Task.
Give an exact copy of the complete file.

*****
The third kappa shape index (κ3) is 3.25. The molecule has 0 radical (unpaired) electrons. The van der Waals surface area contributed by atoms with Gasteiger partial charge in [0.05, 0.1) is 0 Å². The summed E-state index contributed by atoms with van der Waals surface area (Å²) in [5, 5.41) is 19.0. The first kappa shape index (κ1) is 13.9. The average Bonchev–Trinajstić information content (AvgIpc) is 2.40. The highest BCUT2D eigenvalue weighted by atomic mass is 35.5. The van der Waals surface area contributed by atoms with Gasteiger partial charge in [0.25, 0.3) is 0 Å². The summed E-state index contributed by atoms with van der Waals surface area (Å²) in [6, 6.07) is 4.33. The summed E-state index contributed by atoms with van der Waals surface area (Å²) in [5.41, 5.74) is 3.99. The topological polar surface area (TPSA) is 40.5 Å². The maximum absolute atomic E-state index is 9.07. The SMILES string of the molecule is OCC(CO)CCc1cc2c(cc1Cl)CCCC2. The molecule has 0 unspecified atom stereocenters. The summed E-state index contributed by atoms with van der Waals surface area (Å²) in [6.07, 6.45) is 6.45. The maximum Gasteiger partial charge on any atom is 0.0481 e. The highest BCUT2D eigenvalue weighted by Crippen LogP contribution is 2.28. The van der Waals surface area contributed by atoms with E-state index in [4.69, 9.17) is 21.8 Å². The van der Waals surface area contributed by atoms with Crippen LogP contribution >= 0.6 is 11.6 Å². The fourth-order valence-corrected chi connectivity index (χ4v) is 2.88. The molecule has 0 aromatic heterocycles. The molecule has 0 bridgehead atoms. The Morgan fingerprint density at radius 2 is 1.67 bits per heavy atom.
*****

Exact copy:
The third kappa shape index (κ3) is 3.25. The molecule has 0 radical (unpaired) electrons. The van der Waals surface area contributed by atoms with Gasteiger partial charge in [0.05, 0.1) is 0 Å². The summed E-state index contributed by atoms with van der Waals surface area (Å²) in [5, 5.41) is 19.0. The first kappa shape index (κ1) is 13.9. The average Bonchev–Trinajstić information content (AvgIpc) is 2.40. The highest BCUT2D eigenvalue weighted by atomic mass is 35.5. The van der Waals surface area contributed by atoms with Gasteiger partial charge in [0.25, 0.3) is 0 Å². The summed E-state index contributed by atoms with van der Waals surface area (Å²) in [6, 6.07) is 4.33. The summed E-state index contributed by atoms with van der Waals surface area (Å²) in [5.41, 5.74) is 3.99. The topological polar surface area (TPSA) is 40.5 Å². The maximum absolute atomic E-state index is 9.07. The SMILES string of the molecule is OCC(CO)CCc1cc2c(cc1Cl)CCCC2. The molecule has 0 unspecified atom stereocenters. The summed E-state index contributed by atoms with van der Waals surface area (Å²) in [6.07, 6.45) is 6.45. The maximum Gasteiger partial charge on any atom is 0.0481 e. The highest BCUT2D eigenvalue weighted by Crippen LogP contribution is 2.28. The van der Waals surface area contributed by atoms with E-state index in [4.69, 9.17) is 21.8 Å². The van der Waals surface area contributed by atoms with Crippen LogP contribution >= 0.6 is 11.6 Å². The fourth-order valence-corrected chi connectivity index (χ4v) is 2.88. The molecule has 0 aromatic heterocycles. The molecule has 0 bridgehead atoms. The Morgan fingerprint density at radius 2 is 1.67 bits per heavy atom.